What is Cloud Computing?
Cloud computing delivers computing services over the internet to companies and individuals. Cloud computing has allowed companies and individuals to rent access to services that include: data storage, networking, analytics, intelligence, storage, servers etc. These services would traditionally require companies to invest in expensive computing infrastructure and data centres, adding complexity and cost to their operations. An example of cloud computing is services such as iCloud, which stores users' pictures and other data on a storage server. Allowing users to avoid the limitations of the physical storage constraints of their device.
Cost: it eliminates the capital expenditure of buying hardware and software and maintaining it.
Speed: On-demand self-service access to vast amounts of computer resources within a couple of mouse clicks. Removing the need for businesses to plan and create their own capacity.
Security: Highly standardized and scrutinized, leading many providers of cloud services to offer a broad set of policies, technologies and controls that improve security.
Downtime: Cloud services cannot be accessed when the service is down or the own company's connection is down. If the company using the service is in the middle of a major project, this can be quite costly.
Closure of cloud service: Since cloud computing is a relatively new service, many companies are competing for business. So in the future, many cloud service providers may run out of money and shut down. Since it is difficult to migrate from one provider to another, this could be catastrophic.
Application to Finance
The main reason that financial services would use cloud systems is to reduce the cost associated with storing their own data. As described by deloitte, it is a “cheaper, faster and more elastic alternative”. This is because all the maintenance and software updates are handled externally, rather than in house and so these businesses can focus on what they do best, but still get access to the latest technology to achieve their goals. This is particularly important for the financial industry, because most of these large companies tend to be operating on legacy systems. The cloud thus provides a sustainable solution to ensuring that their technology remains up to date and is able to compete with the smaller, leaner start up companies trying to break into the industry. It also allows for larger scale data analysis, which is important in many applications. For example, banks can analyze a larger amount of data to become better at fraud detection.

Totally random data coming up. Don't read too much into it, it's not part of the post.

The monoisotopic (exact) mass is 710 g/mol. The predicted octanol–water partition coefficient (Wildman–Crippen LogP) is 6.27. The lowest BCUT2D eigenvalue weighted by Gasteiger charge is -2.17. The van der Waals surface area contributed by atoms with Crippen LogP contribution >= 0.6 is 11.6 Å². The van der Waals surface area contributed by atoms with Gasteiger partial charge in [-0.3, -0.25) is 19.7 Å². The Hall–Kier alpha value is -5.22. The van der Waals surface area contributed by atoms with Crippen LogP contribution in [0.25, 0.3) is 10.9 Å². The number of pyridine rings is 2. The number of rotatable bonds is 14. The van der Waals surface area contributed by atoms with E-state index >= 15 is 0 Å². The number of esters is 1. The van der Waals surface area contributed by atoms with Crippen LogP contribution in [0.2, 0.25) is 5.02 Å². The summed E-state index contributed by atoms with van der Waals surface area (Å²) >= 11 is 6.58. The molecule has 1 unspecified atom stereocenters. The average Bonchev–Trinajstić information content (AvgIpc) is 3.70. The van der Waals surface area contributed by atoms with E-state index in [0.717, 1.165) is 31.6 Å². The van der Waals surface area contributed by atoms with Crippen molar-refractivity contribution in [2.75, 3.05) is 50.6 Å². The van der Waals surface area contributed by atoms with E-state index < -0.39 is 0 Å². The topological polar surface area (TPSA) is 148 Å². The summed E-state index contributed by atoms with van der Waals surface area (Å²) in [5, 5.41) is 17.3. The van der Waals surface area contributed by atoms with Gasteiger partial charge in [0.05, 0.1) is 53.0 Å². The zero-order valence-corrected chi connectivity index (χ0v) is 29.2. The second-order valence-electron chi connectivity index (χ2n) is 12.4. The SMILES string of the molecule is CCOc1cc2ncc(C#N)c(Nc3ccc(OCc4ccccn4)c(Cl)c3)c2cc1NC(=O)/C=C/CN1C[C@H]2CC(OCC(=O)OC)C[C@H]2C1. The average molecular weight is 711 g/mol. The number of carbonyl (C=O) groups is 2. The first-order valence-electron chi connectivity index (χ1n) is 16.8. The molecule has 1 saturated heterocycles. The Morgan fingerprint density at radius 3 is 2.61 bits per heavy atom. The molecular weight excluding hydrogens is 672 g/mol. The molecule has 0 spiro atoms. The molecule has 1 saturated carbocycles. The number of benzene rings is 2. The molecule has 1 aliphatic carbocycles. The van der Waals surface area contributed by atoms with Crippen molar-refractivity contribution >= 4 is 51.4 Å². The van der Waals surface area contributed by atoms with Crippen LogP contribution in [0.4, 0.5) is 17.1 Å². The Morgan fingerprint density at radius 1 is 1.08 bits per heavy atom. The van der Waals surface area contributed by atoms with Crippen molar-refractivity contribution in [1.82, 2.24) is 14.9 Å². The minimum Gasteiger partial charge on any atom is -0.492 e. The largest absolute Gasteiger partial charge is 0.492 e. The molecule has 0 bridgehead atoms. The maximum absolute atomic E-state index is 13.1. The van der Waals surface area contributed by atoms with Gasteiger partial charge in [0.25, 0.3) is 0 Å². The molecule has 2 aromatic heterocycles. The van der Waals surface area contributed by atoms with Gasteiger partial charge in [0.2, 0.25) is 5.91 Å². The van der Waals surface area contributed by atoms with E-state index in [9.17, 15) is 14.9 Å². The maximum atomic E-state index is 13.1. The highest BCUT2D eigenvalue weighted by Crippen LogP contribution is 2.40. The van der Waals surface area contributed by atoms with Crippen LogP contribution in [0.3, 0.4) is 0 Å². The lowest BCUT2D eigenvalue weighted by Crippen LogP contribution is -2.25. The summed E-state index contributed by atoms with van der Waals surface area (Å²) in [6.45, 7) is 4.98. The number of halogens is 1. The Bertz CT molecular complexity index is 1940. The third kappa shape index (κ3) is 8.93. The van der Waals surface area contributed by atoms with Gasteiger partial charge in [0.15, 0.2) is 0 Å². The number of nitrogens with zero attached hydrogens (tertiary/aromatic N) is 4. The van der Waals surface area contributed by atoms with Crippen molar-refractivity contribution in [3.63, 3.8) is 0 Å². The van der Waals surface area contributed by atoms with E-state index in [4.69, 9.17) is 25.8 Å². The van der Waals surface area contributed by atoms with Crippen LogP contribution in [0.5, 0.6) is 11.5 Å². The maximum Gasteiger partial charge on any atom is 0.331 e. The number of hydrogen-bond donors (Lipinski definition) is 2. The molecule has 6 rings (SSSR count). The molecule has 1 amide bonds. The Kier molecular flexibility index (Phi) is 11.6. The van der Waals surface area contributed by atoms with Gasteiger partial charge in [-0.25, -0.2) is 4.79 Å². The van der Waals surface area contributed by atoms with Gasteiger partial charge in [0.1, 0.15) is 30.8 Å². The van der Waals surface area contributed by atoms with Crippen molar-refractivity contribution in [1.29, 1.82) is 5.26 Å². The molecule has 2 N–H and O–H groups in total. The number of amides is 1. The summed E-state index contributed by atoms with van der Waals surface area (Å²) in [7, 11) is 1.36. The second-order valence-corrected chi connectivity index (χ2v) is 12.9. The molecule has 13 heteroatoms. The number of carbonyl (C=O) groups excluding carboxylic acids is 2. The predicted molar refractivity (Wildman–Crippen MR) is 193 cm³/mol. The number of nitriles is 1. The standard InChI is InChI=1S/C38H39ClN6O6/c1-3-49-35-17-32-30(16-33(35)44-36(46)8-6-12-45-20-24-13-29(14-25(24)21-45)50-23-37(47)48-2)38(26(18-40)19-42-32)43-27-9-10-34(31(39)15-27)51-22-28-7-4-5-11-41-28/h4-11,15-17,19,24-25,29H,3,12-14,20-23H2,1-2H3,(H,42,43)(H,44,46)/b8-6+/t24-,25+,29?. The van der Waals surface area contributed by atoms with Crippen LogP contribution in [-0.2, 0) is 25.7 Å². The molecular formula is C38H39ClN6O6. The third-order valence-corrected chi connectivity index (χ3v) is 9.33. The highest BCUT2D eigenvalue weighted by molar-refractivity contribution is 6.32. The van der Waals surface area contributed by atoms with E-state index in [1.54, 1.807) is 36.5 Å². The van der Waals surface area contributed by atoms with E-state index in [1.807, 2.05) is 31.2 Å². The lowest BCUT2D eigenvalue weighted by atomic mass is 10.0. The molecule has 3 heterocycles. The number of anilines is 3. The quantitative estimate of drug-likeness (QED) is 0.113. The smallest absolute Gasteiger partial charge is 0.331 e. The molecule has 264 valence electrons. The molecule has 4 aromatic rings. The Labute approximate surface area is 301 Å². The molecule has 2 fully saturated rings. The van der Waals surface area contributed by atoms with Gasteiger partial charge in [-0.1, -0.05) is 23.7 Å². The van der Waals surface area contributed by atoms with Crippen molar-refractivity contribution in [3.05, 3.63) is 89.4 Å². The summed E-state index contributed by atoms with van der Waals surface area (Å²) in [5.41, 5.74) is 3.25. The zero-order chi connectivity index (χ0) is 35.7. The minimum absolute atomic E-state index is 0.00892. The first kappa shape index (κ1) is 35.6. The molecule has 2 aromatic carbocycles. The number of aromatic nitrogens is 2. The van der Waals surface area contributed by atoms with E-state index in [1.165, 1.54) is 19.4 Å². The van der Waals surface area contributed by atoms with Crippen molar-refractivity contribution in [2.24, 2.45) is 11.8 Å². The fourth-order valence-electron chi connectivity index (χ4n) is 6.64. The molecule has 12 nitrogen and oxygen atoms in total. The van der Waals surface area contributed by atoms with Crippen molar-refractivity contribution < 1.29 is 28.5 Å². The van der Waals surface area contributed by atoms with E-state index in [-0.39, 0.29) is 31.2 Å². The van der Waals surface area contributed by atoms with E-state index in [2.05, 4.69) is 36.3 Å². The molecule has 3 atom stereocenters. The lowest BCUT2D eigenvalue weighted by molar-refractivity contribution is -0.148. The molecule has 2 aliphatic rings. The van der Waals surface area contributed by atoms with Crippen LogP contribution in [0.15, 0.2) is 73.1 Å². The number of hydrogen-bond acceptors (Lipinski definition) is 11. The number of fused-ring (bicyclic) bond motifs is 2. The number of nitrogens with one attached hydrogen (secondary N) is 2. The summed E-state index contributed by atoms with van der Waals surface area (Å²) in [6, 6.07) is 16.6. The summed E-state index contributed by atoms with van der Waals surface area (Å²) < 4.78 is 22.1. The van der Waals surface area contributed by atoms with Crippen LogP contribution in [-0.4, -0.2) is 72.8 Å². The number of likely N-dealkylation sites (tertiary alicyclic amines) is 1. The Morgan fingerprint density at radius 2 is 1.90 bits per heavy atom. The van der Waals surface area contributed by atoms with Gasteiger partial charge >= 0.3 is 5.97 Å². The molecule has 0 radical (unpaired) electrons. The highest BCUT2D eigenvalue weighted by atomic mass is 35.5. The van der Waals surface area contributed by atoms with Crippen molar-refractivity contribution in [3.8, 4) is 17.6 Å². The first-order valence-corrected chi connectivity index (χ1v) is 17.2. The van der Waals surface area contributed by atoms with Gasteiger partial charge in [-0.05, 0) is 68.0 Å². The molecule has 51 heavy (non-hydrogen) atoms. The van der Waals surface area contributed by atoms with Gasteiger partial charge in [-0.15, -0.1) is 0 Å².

However, there are challenges associated with the cloud. For example, there are often stringent regulatory requirements for financial services around handling their consumers' financial data. It is difficult to guarantee compliance when the software they are using is being hosted by a third party. There are also questions around data privacy, as there is an added layer of difficulty in maintaining that privacy when using the cloud.
Cloud computing is a wonderful phenomenon which will continue to have many applications both in the financial sector and more broadly. However, it is important to realize that the term is often used to create hype around some new initiative or piece of technology that really isn’t that special. After all, the cloud is just someone else’s computers. Keep that in mind the next time you read an article about the cloud.
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References and Further Reading